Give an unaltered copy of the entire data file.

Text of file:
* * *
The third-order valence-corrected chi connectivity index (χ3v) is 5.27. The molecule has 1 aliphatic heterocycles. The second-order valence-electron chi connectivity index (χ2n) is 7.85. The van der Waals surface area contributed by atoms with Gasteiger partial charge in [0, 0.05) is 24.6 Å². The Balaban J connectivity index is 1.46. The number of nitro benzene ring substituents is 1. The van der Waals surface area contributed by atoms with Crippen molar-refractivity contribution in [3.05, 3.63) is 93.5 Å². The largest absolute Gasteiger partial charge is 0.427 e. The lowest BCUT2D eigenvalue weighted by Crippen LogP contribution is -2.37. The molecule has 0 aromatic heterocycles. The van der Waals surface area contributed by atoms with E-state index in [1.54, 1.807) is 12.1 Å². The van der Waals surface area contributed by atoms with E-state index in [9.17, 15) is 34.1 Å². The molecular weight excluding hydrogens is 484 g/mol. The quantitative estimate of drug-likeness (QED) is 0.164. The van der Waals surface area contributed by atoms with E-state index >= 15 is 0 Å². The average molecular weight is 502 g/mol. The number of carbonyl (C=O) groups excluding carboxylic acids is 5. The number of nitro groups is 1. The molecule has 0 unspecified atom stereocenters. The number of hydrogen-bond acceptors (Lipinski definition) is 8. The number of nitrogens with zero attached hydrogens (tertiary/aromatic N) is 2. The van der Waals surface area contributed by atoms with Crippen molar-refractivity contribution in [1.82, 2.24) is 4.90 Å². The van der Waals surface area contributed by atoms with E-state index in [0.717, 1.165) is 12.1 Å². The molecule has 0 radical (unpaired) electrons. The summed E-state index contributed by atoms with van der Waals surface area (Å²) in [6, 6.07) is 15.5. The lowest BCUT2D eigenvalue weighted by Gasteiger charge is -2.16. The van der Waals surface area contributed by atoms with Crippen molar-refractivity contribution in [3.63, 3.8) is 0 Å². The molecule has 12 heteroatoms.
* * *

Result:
The third-order valence-corrected chi connectivity index (χ3v) is 5.27. The molecule has 1 aliphatic heterocycles. The second-order valence-electron chi connectivity index (χ2n) is 7.85. The van der Waals surface area contributed by atoms with Gasteiger partial charge in [0, 0.05) is 24.6 Å². The Balaban J connectivity index is 1.46. The number of nitro benzene ring substituents is 1. The van der Waals surface area contributed by atoms with Crippen molar-refractivity contribution in [3.05, 3.63) is 93.5 Å². The largest absolute Gasteiger partial charge is 0.427 e. The lowest BCUT2D eigenvalue weighted by Crippen LogP contribution is -2.37. The molecule has 0 aromatic heterocycles. The van der Waals surface area contributed by atoms with E-state index in [1.54, 1.807) is 12.1 Å². The van der Waals surface area contributed by atoms with E-state index in [9.17, 15) is 34.1 Å². The molecular weight excluding hydrogens is 484 g/mol. The quantitative estimate of drug-likeness (QED) is 0.164. The van der Waals surface area contributed by atoms with E-state index >= 15 is 0 Å². The average molecular weight is 502 g/mol. The number of carbonyl (C=O) groups excluding carboxylic acids is 5. The number of nitro groups is 1. The molecule has 0 unspecified atom stereocenters. The number of hydrogen-bond acceptors (Lipinski definition) is 8. The number of nitrogens with zero attached hydrogens (tertiary/aromatic N) is 2. The van der Waals surface area contributed by atoms with Crippen molar-refractivity contribution in [1.82, 2.24) is 4.90 Å². The van der Waals surface area contributed by atoms with E-state index in [0.717, 1.165) is 12.1 Å². The molecule has 0 radical (unpaired) electrons. The summed E-state index contributed by atoms with van der Waals surface area (Å²) in [6, 6.07) is 15.5. The lowest BCUT2D eigenvalue weighted by Gasteiger charge is -2.16. The van der Waals surface area contributed by atoms with Crippen molar-refractivity contribution in [3.63, 3.8) is 0 Å². The molecule has 12 heteroatoms.